- Smells good. Your cat likes the smell of your hair and shampoo. Cats have a stronger sense of smell than we do and are attracted to your scent.
Your cat prefers to sleep on your chest
Your chest is a favorite second sleeping place for your cat. One explanation for this is that a cat may be attracted to sounds coming from your body. They can lie on your chest because they are comforted by the sounds of your heartbeat and even breathing.
dr Satchu confirms this theory. “Cats probably find an advantage in our very slow and quiet breathing patterns while we sleep,” she says. That’s when we’re calmest and most cats tend to repeat the same feelings even if they get a good 18 hours of sleep every day!
Your cat prefers to sleep on your lap
Even when you’re not in bed, most cats are happy to snuggle up for a nap on their master’s lap. Not only is it warm, it’s also the perfect spot for extra cuddles.
Why do cats sleep with their backs to us?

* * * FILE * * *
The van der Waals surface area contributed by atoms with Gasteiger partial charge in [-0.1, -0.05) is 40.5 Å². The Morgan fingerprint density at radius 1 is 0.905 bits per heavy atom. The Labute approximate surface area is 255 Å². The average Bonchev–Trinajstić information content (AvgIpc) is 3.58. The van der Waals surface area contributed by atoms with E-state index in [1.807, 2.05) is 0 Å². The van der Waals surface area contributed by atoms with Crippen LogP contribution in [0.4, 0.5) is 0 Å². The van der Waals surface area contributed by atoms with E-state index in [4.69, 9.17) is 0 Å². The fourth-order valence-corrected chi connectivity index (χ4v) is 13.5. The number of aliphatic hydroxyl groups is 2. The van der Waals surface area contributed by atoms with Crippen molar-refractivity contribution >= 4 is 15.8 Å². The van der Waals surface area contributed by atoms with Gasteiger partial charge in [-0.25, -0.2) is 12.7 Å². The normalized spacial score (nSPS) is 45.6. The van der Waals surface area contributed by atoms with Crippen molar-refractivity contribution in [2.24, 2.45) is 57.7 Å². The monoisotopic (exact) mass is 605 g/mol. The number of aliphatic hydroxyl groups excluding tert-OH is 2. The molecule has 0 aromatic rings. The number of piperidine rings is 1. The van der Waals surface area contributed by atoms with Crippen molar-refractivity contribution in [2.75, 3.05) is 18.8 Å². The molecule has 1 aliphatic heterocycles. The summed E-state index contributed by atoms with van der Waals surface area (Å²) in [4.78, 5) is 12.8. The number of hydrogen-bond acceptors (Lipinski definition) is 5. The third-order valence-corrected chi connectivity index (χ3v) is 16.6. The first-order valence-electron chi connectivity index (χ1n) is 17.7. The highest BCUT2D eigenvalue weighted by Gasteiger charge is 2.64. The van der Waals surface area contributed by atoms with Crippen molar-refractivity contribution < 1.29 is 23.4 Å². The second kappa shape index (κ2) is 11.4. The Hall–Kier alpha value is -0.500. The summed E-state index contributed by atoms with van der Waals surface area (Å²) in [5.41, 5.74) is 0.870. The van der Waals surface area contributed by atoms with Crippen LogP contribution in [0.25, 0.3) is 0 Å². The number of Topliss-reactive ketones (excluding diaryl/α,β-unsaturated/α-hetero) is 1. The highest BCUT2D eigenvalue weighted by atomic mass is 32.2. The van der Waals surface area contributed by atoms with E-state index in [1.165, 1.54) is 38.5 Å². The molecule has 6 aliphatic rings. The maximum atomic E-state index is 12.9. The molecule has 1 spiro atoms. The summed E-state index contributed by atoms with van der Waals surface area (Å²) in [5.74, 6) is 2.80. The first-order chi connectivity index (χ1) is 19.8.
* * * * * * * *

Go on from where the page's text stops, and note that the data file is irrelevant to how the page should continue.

Some cat owners are offended by this behavior. But your cat is not rude. Show Confidence.
As Pam Johnson-Bennett, cat behavior expert and best-selling author, says, “Because a cat is both predator and prey, it wants to position itself in the safest place. If he turns his back on you while calming down, it shows that he trusts you and may even be scanning the area for the two of you.
Should you let your cat sleep with you?
Our short answer: It’s really a personal choice.
There are several pros and cons to letting your cat in your bed.
Benefits of letting your cat sleep with you
- Relaxation. Studies show that petting our cats or dogs releases the feel-good hormone oxytocin. It also lowers our cortisol (stress) levels. Sounds like a recipe for a perfect dream!
- Connection. If you’re away from home most of the day, bedtime might be the best time to catch up on some cuddles.
- Cozy and warm. There’s no denying the cuddle factor when it comes to letting your cat sleep in your bed.
Disadvantages of letting your cat sleep with you
- It can disturb your sleep. As a general rule, cats are more active at night (although they can adjust to your sleep schedule).
- hygiene concerns. Indoor cats can follow the litter to your bed, and outdoor cats can be potential carriers of disease.